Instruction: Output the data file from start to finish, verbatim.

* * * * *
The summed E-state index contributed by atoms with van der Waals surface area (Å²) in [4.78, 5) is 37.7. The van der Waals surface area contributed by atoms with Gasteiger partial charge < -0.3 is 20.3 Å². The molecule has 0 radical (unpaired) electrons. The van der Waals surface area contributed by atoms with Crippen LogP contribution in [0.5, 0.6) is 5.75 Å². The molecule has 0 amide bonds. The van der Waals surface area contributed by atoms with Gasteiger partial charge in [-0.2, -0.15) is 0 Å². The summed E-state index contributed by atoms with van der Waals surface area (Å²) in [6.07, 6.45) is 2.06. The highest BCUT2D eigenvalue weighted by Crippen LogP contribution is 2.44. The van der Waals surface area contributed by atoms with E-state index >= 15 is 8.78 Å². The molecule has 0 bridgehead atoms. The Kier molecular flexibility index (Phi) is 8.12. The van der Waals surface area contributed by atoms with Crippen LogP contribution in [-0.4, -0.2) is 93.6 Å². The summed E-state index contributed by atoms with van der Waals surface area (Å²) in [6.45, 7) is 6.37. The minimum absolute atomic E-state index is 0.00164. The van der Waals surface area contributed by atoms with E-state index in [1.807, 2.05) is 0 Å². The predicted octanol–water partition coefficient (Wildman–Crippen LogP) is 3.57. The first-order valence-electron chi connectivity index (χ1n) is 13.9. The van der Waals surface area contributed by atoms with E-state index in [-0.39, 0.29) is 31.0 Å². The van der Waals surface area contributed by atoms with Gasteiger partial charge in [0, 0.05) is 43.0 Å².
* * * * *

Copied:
The summed E-state index contributed by atoms with van der Waals surface area (Å²) in [4.78, 5) is 37.7. The van der Waals surface area contributed by atoms with Gasteiger partial charge < -0.3 is 20.3 Å². The molecule has 0 radical (unpaired) electrons. The van der Waals surface area contributed by atoms with Crippen LogP contribution in [0.5, 0.6) is 5.75 Å². The molecule has 0 amide bonds. The van der Waals surface area contributed by atoms with Gasteiger partial charge in [-0.2, -0.15) is 0 Å². The summed E-state index contributed by atoms with van der Waals surface area (Å²) in [6.07, 6.45) is 2.06. The highest BCUT2D eigenvalue weighted by Crippen LogP contribution is 2.44. The van der Waals surface area contributed by atoms with E-state index >= 15 is 8.78 Å². The molecule has 0 bridgehead atoms. The Kier molecular flexibility index (Phi) is 8.12. The van der Waals surface area contributed by atoms with Crippen LogP contribution in [-0.4, -0.2) is 93.6 Å². The summed E-state index contributed by atoms with van der Waals surface area (Å²) in [6.45, 7) is 6.37. The minimum absolute atomic E-state index is 0.00164. The van der Waals surface area contributed by atoms with E-state index in [1.807, 2.05) is 0 Å². The predicted octanol–water partition coefficient (Wildman–Crippen LogP) is 3.57. The first-order valence-electron chi connectivity index (χ1n) is 13.9. The van der Waals surface area contributed by atoms with E-state index in [-0.39, 0.29) is 31.0 Å². The van der Waals surface area contributed by atoms with Gasteiger partial charge in [0, 0.05) is 43.0 Å².